As Buss recognizes, however, males may indicate preferences on a survey questionnaire that don’t accord with the actual decisions they make in choosing a mate. In addition, offspring are produced not by preferences for mates with certain qualities, but by actual matings. Consequently,selection cannot have acted on male preferences unless males throughout human evolutionary history actually mated in accordance with their preferences. In particular, a preference for fertile young women could not increase in frequency in a population unless there was a strong correlation between that preference and actually mating with fertile young women.
    Thus, there can’t have been past selection for a male preference for young women unless males with that preference actually produced more offspring,by actually mating with fertile young women, than did males with alternative preferences.


    To confirm that the preferences for young women that males reported on his questionnaire are (and presumably were in our evolutionary history)reflected in actual mating behavīor, Buss compared the age-preference data with the actual ages at marriage of men and women in thirty of his thirtyseven samples. He found that the average age at marriage was 28.2 years for males and 25.3 years for females, only slightly higher than males’ preferred ages of 27.49 years and 24.83 years respectively.

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    Of course, it takes two to mate. So, while males may prefer mates who are 24.83 years old, females have their own preferences, and females expressed a preference to marry at 25.4 years to a man of 28.8 years. Thus,the discrepancy between males’ preferred ages of self and spouse at marriage and the actual ages at marriage appears to be a product of compromise with female preference. Indeed, Evolutionary Psychologists argue, we should expect all actual mating decisions and behavīors to differ from the preferences of both sexes, since the preferences of the sexes will typically differ; and, when preferences of the mating parties differ, actual mating
    decisions and behavīors will reflect a compromise between the preferences.Despite the expected compromise, however, the actual average age of women at marriage is very close to the male preference, so male preferences for young women do indeed appear to be reflected in actual mating behavīor. Therefore, Buss concludes, the preference data together with the marriage data provide strong “support for the evolution-based hypothesis that males both prefer and choose females displaying cues to high reproductive capacity.”11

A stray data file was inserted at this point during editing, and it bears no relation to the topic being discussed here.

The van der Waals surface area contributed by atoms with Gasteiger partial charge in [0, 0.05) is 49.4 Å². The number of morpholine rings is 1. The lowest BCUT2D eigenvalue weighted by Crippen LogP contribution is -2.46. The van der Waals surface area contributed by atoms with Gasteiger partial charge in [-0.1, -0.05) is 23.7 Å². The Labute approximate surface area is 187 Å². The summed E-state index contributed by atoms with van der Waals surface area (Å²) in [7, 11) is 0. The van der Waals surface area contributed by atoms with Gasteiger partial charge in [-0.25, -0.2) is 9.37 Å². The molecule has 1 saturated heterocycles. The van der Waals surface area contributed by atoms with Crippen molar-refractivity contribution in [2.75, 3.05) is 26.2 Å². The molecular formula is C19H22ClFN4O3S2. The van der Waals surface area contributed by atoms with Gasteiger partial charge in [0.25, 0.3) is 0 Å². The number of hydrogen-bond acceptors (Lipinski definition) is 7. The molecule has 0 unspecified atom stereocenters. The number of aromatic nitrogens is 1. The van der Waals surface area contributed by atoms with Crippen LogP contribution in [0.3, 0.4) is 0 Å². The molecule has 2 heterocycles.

But Buss’s analyzed data do not clearly confirm this hypothesis. Buss’s analysis of his preference data consists in subtracting the average preferred age difference between male respondents and their female mates (2.66 years) from the average age at which his male respondents said they preferred to marry (27.49 years). Since the average age of his male respondents was 23.49 years, this shows only that young men say that they prefer to marry relatively younger women and to do so at a fairly young age. As Buss recognizes, what males say they want in a mate stands in need of a validity check, which his analysis of his marriage data purportedly provides. But
    Buss’s analysis of his marriage data consists only of comparing the average age of males at marriage (28.2 years) with the average age of females at marriage (25.3 years). While this does show that on average males marry fairly young women, it also shows that on average the males marrying them are themselves young—only 2.9 years older than their brides.


    If males both prefer and choose young women as mates, however, this preference should be present across the male life cycle. Older males should exhibit a preference for young women just as young males do. Since Buss’s analysis employs only the averages from his samples, it doesn’t show that older males prefer and choose young women as mates. The mate preferences of older males disappear into the averages, and the averages present a profile of the mate preferences of relatively young males. But, to confirm that males have an evolved preference for young women, it is not enough to show that young men prefer young women.